Clin v Walter Lilly & Co. Ltd
Citation:  EWCA Civ 136
Clin v Walter Lilly & Co. Ltd  EWCA Civ 136 was a dispute over the contractual allocation of risk and responsibility for critical delay to high-value building works at the appellant’s luxury residential property in the Royal Borough of Kensington and Chelsea.
By a modified JCT contract, the appellant homeowner, Mr Clin, engaged the building contractor, Walter Lilly, to carry out building works. Those works involved the reconfiguration of what were once two adjacent terraced properties into one larger property. Under the building contract, Mr Clin was under an implied contractual obligation to use all due diligence to obtain in respect of the Works any permission, consent, approval or certificate required under, or in accordance with, the provisions of any statute or statutory instrument for the time being in force pertaining to town and country planning ( EWCA Civ 490 at ). During the course of the building works, the local planning authority asserted that the works in question constituted or involved ‘demolition’ within the meaning of s. 74 of the Planning (Listed Buildings and Conservation Areas) Act 1990, for which conservation area consent was required. In the face of that statement, Walter Lilly ceased works on site until conservation area consent was obtained by professionals engaged by the appellant homeowner.
At first instance, Waksman J held that the building works did constitute ‘demolition’ within the meaning of the Act; that conservation area consent was required; and that Mr Clin was contractually responsible for the critical delay to the works, being in breach of his implied contractual obligation to Walter Lilly. On appeal, the principal issue, raised by Mr Clin’s primary ground of appeal, was whether – on the proper interpretation of s. 74 – the ‘demolition’ question was purely quantitative (as Walter Lilly argued), or rather required consideration of qualitative matters, including the effect of the building works on the character and appearance of the area in which the building was situated (as Mr Clin argued). Having regard to the wording and purpose of the Act, and guided by the House of Lords decision in Shimizu  1 WLR 168, the Court of Appeal held (with the lead judgment from Carr LJ) that the question of whether or not demolition of a building is involved is a question of fact and degree to be assessed on a quantitative basis ie by reference to the extent of the demolition. Qualitative matters, including questions relating to the impact of the building works on the character and appearance of the area, were only relevant when the local planning authority came to decide whether to grant conservation area consent.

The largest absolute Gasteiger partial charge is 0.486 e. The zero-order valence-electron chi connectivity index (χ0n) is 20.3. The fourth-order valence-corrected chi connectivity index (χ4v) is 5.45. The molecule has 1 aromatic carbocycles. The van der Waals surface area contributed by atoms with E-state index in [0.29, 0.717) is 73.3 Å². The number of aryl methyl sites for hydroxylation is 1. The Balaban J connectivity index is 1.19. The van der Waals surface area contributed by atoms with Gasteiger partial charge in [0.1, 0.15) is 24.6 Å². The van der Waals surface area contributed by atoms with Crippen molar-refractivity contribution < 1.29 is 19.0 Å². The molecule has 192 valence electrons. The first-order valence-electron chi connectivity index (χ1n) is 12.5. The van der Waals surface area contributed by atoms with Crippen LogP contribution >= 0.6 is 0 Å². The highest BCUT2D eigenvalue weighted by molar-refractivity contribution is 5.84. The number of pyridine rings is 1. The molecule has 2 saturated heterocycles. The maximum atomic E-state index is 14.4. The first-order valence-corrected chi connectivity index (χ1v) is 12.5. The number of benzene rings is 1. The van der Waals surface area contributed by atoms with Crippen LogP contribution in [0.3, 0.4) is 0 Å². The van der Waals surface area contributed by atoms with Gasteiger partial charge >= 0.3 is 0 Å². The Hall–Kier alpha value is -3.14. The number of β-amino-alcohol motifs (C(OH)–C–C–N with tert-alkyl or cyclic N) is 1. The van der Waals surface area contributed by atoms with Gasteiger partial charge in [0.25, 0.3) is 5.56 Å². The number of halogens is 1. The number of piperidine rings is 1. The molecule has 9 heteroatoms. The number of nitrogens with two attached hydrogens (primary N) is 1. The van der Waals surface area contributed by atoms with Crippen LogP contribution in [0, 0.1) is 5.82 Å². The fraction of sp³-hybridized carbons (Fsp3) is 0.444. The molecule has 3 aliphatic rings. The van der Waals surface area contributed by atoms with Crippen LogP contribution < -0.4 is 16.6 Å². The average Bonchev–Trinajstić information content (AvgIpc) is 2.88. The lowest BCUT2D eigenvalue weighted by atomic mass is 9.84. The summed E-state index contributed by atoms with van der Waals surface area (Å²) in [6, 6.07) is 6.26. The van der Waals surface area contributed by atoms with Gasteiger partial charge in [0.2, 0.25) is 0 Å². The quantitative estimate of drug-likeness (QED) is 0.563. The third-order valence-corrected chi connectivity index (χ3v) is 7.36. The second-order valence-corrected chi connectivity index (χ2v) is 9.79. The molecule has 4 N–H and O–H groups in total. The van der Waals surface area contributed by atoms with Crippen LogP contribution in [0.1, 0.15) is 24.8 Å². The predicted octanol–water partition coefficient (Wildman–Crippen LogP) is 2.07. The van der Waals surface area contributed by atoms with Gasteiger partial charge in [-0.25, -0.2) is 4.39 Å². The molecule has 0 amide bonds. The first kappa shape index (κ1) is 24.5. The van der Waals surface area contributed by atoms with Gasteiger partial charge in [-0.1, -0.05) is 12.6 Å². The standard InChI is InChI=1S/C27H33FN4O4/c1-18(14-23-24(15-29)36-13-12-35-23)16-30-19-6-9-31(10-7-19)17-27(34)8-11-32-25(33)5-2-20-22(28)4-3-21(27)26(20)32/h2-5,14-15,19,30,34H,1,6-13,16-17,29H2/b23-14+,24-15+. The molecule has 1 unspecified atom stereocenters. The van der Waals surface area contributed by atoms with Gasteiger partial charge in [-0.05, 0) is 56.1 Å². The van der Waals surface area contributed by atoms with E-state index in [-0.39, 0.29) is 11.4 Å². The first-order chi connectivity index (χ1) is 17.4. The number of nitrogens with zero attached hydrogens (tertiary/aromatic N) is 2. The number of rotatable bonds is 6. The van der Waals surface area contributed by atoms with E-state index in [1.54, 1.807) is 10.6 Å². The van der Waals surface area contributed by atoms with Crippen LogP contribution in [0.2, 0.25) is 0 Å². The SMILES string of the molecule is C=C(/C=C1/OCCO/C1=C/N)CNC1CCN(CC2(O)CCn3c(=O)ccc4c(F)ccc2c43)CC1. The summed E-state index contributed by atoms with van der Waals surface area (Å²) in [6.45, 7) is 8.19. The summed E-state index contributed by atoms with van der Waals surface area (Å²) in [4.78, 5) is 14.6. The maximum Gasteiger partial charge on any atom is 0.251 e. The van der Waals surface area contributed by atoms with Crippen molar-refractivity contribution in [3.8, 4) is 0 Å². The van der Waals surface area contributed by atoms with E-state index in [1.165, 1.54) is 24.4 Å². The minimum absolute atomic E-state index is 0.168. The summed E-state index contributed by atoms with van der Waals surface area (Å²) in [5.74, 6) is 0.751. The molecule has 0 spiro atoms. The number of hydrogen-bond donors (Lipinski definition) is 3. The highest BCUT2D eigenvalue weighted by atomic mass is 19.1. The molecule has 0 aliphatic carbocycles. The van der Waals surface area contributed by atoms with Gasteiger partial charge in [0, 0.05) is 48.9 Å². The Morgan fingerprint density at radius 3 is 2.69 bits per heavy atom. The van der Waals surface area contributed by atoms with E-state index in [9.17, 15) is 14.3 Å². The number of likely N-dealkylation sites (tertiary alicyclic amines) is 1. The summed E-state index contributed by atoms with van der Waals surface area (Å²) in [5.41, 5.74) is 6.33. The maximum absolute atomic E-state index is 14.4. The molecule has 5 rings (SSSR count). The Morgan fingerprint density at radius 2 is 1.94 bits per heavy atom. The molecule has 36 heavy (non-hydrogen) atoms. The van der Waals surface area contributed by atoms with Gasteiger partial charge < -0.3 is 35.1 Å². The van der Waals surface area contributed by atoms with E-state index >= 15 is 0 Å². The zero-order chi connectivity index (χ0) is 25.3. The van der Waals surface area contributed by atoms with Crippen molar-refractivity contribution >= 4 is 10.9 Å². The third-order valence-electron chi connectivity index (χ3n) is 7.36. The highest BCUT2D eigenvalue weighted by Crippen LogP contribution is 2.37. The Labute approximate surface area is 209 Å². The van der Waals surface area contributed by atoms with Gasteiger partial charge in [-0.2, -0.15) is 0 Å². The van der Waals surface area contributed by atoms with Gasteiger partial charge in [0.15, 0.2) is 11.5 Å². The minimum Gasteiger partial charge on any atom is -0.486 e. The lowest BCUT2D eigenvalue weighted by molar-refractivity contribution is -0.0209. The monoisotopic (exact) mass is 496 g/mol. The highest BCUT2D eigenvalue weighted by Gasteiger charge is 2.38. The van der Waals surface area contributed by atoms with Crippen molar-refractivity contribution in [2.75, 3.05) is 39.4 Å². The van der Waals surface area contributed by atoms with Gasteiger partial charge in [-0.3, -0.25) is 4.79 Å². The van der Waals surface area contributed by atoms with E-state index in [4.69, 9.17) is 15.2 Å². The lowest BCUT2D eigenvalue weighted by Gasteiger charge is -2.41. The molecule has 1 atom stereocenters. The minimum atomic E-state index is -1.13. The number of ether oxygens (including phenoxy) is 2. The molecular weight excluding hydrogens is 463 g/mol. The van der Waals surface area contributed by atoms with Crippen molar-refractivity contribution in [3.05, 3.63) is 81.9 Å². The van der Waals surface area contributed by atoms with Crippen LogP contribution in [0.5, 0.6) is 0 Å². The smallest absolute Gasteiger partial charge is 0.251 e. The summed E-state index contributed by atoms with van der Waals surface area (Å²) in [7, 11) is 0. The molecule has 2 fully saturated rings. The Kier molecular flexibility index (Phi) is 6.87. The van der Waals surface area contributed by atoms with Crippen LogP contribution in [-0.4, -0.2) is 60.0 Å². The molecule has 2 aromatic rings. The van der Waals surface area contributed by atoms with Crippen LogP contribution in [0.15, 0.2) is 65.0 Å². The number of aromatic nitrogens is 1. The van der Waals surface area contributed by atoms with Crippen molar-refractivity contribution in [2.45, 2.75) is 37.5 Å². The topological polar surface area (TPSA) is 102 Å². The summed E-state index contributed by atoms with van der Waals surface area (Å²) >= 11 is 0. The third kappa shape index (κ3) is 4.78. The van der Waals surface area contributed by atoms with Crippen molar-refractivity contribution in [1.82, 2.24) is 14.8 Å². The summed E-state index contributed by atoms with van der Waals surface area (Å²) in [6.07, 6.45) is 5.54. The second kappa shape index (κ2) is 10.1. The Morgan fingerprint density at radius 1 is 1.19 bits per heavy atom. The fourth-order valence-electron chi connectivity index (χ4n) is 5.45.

On a secondary ground of appeal, the Court of Appeal refused to interfere with Waksman J’s finding that the building works constituted demolition even on a purely quantitative analysis. On a tertiary ground of appeal, the Court of Appeal rejected Mr Clin’s argument that Waksman J had failed to appreciate the significance of a certificate of lawful development for the amalgamation of the two adjacent properties, which Mr Clin had obtained prior to commencement of the building works. The appeal was dismissed.